Then, someone pointed at the sky.  “Look!” they cried out.  “It’s Tejano Star.”

Everyone turned to look up at the sky.  They pointed and smiled, cheering at the superhero flying through the sky.

Chaplain Driskoll looked up, too.  He saw him, and it was him.  The very same superhero that was responsible for putting him in the institution.  The very same one he knew had been summoned to find him.

“Tejano Star,” Driskoll growled, sighing.  He knew it was only a matter of time now before the Tejano music frontman and south Texas superhero would be on his trail.  But he moved forward with the only move he could make at the moment: mixing himself in with the fans of the Del Rio Rhinos.

Chaplain Driskoll stayed in line, camouflaged among the people, remaining anonymous apart from a gentle smile every now and then with people who happened to make eye contact with him.

He took in the people all around him, judging them.

An adolescent child cussed.

A man on a cell phone lied to his wife.

Two people spoke in anger at each other.

I wish I could save all of you, he thought as he walked to pay for his ticket.  He received the senior discount.  He took his ticket and walked into the stadium.

It was perfect.  The crowd was large, as per all south Texas football games.  The arena was old, but hallowed ground.  The scent of old soda and stale popcorn danced across his nose.  The static grumbling of hundreds of football fans assaulted his senses as he walked to the aluminum bleachers.  The crowd jumped to their feet as the Rhinos completed a pass against the San Uvalde Marauders.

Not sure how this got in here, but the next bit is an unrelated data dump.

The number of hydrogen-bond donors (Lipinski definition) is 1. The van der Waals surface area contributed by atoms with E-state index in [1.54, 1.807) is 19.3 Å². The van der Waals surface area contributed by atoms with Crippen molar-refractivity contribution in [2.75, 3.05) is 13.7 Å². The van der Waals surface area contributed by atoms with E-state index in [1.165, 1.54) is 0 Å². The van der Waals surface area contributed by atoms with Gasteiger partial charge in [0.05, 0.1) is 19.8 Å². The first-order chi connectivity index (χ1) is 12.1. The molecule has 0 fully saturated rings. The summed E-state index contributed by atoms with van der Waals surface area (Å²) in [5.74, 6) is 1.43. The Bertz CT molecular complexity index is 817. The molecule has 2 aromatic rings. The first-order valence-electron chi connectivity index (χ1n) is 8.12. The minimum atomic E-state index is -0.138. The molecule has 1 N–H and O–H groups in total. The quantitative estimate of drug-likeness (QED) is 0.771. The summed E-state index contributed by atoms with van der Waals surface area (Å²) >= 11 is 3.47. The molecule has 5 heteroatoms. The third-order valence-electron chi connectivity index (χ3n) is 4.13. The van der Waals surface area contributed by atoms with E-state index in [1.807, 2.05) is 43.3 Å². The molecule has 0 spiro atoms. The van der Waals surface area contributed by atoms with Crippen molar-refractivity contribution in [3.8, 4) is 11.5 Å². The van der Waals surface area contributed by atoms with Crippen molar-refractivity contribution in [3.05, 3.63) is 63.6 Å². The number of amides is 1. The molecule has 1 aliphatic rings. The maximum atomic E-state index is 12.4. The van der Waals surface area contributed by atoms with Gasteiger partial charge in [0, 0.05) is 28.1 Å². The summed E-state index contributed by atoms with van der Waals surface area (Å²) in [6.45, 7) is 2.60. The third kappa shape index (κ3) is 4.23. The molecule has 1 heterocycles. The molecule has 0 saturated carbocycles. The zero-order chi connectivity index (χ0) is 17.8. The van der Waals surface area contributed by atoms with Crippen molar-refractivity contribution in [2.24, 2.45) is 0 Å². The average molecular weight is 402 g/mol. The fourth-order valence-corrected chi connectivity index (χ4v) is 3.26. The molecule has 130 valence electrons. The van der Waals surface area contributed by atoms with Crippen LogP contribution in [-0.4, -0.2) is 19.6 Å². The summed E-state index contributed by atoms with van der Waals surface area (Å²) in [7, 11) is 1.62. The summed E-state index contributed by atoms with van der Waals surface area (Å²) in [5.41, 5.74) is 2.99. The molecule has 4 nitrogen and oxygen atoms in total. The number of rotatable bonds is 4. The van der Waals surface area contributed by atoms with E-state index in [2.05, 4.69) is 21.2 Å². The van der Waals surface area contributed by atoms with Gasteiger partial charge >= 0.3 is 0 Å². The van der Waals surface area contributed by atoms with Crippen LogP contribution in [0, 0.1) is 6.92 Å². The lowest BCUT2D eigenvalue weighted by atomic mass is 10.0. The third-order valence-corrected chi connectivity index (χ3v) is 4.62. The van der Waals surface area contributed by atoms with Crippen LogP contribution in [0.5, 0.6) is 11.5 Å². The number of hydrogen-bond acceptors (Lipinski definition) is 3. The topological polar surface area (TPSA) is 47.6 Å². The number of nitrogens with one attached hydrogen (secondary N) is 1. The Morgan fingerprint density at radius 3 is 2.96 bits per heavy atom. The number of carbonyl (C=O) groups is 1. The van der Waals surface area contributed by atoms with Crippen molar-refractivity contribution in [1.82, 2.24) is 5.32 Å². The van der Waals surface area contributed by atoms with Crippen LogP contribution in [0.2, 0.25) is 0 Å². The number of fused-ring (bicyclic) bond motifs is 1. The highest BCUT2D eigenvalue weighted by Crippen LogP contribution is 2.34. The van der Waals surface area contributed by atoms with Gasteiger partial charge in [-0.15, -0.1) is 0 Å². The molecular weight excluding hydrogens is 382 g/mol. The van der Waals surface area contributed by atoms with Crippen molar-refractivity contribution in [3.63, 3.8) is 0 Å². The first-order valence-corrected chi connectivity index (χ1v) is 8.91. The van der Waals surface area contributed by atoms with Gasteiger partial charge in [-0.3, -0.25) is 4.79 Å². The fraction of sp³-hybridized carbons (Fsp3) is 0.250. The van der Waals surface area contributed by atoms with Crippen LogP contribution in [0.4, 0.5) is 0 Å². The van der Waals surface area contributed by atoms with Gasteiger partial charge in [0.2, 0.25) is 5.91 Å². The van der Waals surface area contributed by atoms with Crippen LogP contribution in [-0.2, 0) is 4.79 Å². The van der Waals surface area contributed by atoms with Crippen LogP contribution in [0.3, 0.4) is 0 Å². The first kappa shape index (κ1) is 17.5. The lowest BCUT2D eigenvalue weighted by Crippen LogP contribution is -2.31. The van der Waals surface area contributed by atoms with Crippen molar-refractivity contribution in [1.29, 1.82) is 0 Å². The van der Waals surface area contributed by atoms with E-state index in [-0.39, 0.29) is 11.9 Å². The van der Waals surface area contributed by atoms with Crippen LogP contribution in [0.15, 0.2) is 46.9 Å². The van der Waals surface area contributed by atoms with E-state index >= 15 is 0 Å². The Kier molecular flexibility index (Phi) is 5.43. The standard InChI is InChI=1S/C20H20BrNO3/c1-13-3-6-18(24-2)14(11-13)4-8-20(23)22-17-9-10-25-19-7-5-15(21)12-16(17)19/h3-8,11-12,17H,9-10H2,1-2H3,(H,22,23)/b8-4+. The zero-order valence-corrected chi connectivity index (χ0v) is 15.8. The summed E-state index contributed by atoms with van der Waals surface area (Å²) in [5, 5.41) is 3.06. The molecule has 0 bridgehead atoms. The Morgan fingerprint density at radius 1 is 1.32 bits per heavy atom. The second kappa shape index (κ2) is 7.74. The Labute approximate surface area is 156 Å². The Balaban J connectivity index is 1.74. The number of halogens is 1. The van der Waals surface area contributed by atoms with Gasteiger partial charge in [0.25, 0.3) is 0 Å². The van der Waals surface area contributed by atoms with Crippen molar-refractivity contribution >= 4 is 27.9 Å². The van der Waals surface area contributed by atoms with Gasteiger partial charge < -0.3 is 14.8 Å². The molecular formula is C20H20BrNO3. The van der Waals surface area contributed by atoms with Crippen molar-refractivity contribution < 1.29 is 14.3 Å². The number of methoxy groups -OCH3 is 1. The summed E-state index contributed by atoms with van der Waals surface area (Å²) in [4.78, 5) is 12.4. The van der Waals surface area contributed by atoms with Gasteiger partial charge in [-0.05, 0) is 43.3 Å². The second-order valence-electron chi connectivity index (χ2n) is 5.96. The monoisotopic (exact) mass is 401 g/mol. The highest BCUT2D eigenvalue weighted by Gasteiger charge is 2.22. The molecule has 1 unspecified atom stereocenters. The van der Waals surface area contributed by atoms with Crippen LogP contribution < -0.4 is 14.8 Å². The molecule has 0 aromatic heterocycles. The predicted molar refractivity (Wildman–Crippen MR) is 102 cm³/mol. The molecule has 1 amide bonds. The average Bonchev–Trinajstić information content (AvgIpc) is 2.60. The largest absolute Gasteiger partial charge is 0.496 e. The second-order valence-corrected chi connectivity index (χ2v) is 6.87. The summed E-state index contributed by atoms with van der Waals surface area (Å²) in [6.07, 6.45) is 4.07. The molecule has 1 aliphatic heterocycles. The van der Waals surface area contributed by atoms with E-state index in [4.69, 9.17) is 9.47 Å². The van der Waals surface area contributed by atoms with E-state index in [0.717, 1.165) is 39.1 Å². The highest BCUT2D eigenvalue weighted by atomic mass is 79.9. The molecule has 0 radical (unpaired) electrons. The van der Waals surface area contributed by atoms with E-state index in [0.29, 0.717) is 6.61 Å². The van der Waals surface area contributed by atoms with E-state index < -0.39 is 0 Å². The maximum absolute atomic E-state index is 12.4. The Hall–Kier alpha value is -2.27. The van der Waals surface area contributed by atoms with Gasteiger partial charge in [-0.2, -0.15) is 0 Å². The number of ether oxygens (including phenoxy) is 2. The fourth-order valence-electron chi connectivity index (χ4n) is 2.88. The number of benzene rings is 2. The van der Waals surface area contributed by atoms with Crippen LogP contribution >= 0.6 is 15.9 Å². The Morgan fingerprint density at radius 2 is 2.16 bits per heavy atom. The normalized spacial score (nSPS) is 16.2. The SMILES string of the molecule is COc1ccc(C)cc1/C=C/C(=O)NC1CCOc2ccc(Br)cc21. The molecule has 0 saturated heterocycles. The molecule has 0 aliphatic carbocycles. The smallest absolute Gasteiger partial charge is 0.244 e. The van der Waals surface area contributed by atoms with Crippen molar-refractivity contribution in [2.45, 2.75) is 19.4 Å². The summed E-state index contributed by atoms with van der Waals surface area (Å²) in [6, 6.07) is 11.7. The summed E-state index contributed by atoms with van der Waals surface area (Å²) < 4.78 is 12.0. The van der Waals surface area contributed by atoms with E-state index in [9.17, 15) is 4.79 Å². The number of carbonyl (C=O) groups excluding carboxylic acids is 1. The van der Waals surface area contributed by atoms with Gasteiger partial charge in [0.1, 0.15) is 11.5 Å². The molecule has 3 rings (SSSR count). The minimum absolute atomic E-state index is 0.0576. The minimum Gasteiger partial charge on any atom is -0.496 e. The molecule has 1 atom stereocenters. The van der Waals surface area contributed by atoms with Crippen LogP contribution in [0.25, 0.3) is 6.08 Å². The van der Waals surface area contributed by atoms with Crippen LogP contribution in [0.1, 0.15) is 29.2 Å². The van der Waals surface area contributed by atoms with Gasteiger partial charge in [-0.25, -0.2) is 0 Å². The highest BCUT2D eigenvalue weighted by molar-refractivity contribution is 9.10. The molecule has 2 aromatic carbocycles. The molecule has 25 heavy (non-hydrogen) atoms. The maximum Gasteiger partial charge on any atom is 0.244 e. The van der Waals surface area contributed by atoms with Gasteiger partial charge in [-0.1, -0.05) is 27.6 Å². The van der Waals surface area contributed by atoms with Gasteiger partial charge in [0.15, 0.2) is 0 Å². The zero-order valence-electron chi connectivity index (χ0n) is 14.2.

As Driskoll moved up the steps of the bleachers to his seat, the band started playing a drum chant.  The primal origins of the music were long lost on the fans as it beat an ominous tone, a war song for the young gladiators on the field of green laced with white lines.  The gridiron.  He found his seat, looking into the sky with cruel anxiety.

He watched a series of the Rhinos on offense, his eyes dancing among the crowd.  His hands shook.  He wished with such intense emotion that he could save them all.

Looking to the sky, Driskoll saw nothing suspicious.

The Rhinos took it to their rivals, the San Uvalde Marauders, on defense, smashing them with cruel tackles.  Before long, the Marauders were punting, giving Driskoll an opportunity to look to the sky again.

Nothing in the air.